“Bite-Size Bits of Local, National, and Global History”
“Bite-Size Bits of Local, National, and Global History”
Baltimore, Maryland — The American Northeast (Mid-Atlantic)

Alex. Brown & Sons Company Building

Alex. Brown & Sons Company Building Marker Photo, Click for full size
By Christopher Busta-Peck, April 12, 2008
1. Alex. Brown & Sons Company Building Marker
Inscription. This building was home to Alex. Brown & Sons Company, founded in 1800, the first and oldest continually operating investment banking firm in the United States. The building represents the firm's and Baltimore's importance in the financial world of the nineteenth century.

Built in 1901 to be "fire proof," the building was soon put to the test and survived the Great Fire of 1904 with little damage. The building was designed by Douglas Thomas in the Beaux-Arts style that was rising in popularity in the financial district at the turn of the century. The 1905-1907 addition designed by Beecher, Friz and Gregg was stylistically and materially identical. This building was the first in the United States to be heated exclusively with electricity.

The building was acquired by Chevy Chase Bank of Bethesda, Maryland in 1995. A thorough historical renovation of the building's interior was completed in 1996 when it was reopened as a traditional retail bank branch. The beautiful stained glass dome, probably the work of Baltimore artist Gustave Baumstark (who studied under both Louis C. Tiffany and John LaFarge), was cleaned and refurbished. The marble columns and the plaster moldings of the great banking hall were restored to their original designs. During the renovation the original teller line was reconstructed. Even such details
Chevy Chase Bank building Photo, Click for full size
By Christopher Busta-Peck, April 12, 2008
2. Chevy Chase Bank building
as the design and placement of the freestanding furniture now in existence in the bank branch were designed to mimic the original furniture.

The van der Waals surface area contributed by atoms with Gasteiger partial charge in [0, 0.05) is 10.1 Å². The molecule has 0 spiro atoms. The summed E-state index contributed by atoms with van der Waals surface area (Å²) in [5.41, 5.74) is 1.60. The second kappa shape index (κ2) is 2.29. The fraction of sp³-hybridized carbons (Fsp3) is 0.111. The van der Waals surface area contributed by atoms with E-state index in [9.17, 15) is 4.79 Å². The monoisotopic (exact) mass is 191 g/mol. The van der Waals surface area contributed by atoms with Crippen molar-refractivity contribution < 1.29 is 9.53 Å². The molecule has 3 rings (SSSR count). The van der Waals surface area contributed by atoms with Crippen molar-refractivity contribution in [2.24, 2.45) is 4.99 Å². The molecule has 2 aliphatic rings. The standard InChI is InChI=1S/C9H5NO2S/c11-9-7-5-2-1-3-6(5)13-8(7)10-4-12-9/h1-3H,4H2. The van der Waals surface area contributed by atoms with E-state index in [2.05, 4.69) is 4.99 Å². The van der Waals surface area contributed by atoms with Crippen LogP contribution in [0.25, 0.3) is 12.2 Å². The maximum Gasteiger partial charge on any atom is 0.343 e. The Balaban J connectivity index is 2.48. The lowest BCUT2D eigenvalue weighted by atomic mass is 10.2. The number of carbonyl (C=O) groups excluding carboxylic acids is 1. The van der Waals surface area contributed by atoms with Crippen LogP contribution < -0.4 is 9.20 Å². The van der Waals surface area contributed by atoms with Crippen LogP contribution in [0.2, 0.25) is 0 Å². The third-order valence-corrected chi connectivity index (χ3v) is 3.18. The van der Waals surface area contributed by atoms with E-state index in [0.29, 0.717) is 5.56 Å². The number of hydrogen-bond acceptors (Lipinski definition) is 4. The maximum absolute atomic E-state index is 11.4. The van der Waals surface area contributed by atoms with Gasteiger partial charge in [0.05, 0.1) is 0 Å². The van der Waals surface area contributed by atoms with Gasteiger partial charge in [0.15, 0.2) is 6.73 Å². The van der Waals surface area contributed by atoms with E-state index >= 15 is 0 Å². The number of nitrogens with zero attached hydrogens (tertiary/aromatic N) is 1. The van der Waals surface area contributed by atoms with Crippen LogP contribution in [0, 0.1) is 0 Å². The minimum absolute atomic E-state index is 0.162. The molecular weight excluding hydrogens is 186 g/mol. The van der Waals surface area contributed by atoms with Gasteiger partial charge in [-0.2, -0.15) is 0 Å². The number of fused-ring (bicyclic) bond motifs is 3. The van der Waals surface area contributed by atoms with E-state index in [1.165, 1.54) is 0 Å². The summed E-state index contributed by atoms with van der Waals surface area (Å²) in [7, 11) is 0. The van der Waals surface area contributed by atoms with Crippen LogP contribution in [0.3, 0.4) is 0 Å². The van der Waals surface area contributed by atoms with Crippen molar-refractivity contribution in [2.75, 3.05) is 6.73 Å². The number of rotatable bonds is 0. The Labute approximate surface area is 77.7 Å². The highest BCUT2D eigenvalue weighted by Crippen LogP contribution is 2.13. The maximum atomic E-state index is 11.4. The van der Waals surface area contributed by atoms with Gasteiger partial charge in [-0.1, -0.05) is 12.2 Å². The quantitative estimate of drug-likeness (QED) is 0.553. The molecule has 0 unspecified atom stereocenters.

The Alex. Brown & Sons building was one of the few buildings to survive the Great Baltimore fire of 1904. It was the only one to retain its elaborate architectural facade, marble and bronze interior, and stained glass dome. (Photo taken shortly after the Fire which occurred in February of 1904. Photographer unknown, Collection of the Enoch Pratt Free Library, Baltimore, MD).
Erected by the City of Baltimore, Baltimore City Heritage Area and Martin O'Malley, mayor.
Marker series. This marker is included in the Maryland, Baltimore City historical markers marker series.
Location. 39° 17.37′ N, 76° 36.746′ W. Marker is in Baltimore, Maryland. Marker is at the intersection of South Calvert Street (Maryland Route 2) and East Baltimore Street, on the left when traveling north on South Calvert Street. Click for map. Marker is in this post office area: Baltimore MD 21202, United States of America.
Other nearby markers. At least 8 other markers are within walking distance of this marker. Alex Brown Investment Banking Company (a few steps from this marker); Continental Trust Building (within
The Gustave Baumstark stained glass window Photo, Click for full size
By Christopher Busta-Peck, April 24, 2008
3. The Gustave Baumstark stained glass window
shouting distance of this marker); The Munsey Building (within shouting distance of this marker); The Lovely Lane Meeting House (about 300 feet away, measured in a direct line); The Equitable Building (about 300 feet away); Wendel Bollman (about 400 feet away); The Battle Monument (about 400 feet away); a different marker also named The Battle Monument (about 400 feet away). Click for a list of all markers in Baltimore.
Categories. 20th CenturyNotable Buildings
Credits. This page originally submitted on , by Christopher Busta-Peck of Shaker Heights, Ohio. This page has been viewed 3,152 times since then. Photos:   1, 2. submitted on , by Christopher Busta-Peck of Shaker Heights, Ohio.   3. submitted on , by Christopher Busta-Peck of Shaker Heights, Ohio. This page was last revised on June 16, 2016.
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